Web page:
I don’t think it’d be controversial to say that Phillip’s form has been mixed this season, but it’s interesting to see he has the fourth-highest assists per 90 minutes in the division with 0.29 per game.
His deliveries are often a mixed bag, but as we saw last Saturday when they do deliver they create goals. Under Derek Adams, he was a constant threat with his passes into the front players from deep.
Threats from Argyle
“On their day, Mayor, Camara and Houghton can completely overwhelm and dominate even the best midfield. Houghton is fantastic at receiving the ball on the back foot, turning the pressing midfielder and then moving into the space left to find his midfield partners. Their interplay will cause Morecambe problems and if Mayor is able to break past and get a clean run at the defence, chances will be created for the two strikers.
Most of our play will come down the left-hand side but if Sessegnon starts, I could see us keeping the ball down the left before switching it over to a more attacking wing-back who can infiltrate the vacated space on the right. “
“Danny Mayor can cut any team open and is a flair player who is one to watch. Argyle have a lot of driving force pushing them forward in the centre of the pitch with pace to burn in Ryan Hardie and Ennis for example. Runs in behind or carving opportunities from the match could be really important. As mentioned Panutche Camara is a driving force for the team as in Joe Edwards so they are also ones to watch that can provide threats.”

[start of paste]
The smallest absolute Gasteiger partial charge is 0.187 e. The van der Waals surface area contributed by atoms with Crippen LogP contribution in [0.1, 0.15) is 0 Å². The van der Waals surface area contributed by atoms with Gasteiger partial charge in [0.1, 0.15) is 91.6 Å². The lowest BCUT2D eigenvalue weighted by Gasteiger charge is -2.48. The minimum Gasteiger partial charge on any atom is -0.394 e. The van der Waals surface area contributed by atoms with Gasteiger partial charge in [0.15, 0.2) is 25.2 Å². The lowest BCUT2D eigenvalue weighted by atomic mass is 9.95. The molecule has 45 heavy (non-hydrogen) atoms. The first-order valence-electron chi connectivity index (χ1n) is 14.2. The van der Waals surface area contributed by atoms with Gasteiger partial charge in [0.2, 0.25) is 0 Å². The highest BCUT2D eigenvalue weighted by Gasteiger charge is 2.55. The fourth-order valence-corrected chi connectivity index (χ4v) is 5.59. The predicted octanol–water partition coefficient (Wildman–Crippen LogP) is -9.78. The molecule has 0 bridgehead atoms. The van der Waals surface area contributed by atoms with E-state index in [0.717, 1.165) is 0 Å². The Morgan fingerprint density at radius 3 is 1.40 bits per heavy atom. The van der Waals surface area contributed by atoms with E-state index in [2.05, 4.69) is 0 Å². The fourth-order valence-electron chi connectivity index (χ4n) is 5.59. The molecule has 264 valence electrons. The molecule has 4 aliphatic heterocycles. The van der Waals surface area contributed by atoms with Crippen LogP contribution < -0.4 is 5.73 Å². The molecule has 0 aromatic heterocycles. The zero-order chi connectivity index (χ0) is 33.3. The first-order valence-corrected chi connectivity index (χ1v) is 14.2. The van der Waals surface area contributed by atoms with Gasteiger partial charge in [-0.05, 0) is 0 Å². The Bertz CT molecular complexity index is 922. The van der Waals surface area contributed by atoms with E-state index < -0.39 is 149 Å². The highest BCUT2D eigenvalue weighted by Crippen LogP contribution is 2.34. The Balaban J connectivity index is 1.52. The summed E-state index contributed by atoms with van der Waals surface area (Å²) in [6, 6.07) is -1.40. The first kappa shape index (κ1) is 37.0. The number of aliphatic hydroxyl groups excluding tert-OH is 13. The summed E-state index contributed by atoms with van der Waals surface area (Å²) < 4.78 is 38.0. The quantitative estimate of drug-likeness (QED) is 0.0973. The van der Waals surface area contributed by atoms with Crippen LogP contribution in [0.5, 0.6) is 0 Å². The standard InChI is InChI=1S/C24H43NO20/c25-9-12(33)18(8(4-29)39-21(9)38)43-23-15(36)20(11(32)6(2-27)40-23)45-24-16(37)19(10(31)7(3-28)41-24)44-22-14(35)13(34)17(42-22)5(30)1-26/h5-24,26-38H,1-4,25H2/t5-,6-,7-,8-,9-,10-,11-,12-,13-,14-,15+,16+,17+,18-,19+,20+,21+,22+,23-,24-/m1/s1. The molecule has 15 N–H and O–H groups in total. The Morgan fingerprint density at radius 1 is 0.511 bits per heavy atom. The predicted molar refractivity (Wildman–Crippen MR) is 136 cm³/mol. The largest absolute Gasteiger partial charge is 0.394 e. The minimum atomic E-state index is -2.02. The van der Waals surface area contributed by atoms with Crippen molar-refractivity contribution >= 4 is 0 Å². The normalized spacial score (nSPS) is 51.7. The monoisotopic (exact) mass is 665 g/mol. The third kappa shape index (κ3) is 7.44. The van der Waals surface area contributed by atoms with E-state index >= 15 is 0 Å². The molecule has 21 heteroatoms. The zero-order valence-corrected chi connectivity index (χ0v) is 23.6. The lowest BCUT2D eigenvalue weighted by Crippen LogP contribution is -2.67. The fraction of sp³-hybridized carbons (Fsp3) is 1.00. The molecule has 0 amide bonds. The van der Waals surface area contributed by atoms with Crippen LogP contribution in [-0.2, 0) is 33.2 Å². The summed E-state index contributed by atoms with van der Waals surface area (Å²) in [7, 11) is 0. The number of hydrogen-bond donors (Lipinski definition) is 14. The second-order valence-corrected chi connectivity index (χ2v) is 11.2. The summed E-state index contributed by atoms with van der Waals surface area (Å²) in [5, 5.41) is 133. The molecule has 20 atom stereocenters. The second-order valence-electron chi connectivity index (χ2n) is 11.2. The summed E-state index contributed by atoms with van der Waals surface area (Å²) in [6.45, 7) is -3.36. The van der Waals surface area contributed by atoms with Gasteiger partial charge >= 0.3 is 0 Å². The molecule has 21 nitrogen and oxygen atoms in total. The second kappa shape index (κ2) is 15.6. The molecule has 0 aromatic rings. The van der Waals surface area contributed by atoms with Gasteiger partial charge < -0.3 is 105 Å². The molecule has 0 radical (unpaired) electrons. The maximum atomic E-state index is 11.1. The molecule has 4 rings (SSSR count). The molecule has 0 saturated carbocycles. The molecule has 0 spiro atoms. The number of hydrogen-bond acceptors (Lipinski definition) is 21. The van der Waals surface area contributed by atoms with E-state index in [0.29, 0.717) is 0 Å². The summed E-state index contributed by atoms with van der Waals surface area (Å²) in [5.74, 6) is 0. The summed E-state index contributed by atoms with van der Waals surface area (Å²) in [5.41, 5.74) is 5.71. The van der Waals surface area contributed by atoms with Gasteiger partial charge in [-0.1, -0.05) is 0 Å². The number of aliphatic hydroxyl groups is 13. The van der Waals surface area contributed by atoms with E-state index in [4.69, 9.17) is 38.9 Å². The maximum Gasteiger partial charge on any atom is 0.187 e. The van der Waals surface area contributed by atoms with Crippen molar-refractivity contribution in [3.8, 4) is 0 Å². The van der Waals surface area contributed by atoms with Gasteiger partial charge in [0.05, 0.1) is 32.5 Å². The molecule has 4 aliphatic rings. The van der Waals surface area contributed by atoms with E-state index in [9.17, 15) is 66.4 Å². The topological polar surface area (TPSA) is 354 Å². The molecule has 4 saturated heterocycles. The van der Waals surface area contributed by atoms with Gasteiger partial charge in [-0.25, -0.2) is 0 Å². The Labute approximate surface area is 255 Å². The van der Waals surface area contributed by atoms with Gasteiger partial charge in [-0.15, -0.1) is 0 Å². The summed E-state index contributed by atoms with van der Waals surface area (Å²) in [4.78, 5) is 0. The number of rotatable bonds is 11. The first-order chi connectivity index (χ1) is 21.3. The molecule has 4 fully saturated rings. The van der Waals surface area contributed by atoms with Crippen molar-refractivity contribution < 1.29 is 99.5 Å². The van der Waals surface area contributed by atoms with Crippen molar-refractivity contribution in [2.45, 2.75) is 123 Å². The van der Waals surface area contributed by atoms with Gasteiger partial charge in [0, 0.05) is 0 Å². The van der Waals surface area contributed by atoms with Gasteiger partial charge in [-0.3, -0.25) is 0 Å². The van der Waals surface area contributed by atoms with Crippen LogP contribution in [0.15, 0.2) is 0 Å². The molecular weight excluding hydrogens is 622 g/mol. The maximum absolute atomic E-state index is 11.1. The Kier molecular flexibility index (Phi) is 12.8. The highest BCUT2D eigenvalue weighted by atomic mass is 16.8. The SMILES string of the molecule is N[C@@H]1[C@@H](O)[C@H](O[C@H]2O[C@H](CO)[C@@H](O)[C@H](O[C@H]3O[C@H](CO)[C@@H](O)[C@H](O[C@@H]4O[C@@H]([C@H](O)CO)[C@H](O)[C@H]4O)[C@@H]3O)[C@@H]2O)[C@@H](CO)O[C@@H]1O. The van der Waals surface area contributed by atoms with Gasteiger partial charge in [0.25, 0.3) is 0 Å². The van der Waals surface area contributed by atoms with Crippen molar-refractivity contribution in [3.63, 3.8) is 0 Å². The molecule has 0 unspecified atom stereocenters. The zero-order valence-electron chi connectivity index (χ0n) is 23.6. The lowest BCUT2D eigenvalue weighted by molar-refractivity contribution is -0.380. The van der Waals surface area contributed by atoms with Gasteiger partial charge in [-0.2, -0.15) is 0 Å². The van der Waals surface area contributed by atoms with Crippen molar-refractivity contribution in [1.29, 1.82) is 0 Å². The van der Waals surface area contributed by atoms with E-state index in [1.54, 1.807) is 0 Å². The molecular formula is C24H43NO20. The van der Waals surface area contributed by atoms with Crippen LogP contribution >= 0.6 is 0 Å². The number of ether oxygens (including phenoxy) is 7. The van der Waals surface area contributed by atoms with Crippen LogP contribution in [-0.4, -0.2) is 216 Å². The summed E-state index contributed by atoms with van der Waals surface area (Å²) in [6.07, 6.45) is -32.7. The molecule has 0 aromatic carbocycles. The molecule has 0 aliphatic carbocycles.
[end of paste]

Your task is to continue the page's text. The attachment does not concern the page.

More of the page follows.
In addition to what Ben and Stephen have said, if Conor Grant is selected (he’s been predicted to do so in both of their line-ups), he offers a threat with his dangerous deliveries.
According to Wyscout, he has the sixth-highest number of key passes in the division – passes leading to clear goal scoring chances – with 22.
LET THE BATTLE COMMENCE!
If you look at the home form and away form of the two sides, you’d think this is a fairly straight forward game for The Pilgrims. Derek Adams will be desperate for three points against his own club, but primarily to help his current side claw their way to safety. He said in his pre-game interview keeping Morecambe up would be one of his greatest achievements.
If The Shrimps can frustrate the home crowd, it may become slightly restless with a frontline that has dried up over the last couple of games. They need a win to keep in the hunt for the playoffs.
If we put them under pressure from the start and don’t allow them to play out from the back, as is their favoured style, couple this with that man Ousmane Fane stifling their midfield, then maybe an upset could be on the cards.
The noble thing would be to say that I hope for a good game, but truthfully speaking – as an exile returning after years away for my first game in person – I just want three points. Surely not too much to ask?
I’d like to say a thank you to Ben and Stephen for their superb contributions. The previews depend largely on the opposition input, as these are the guys who watch their team every week looking for the small details. I’m very grateful that consistently the level is of such high calibre.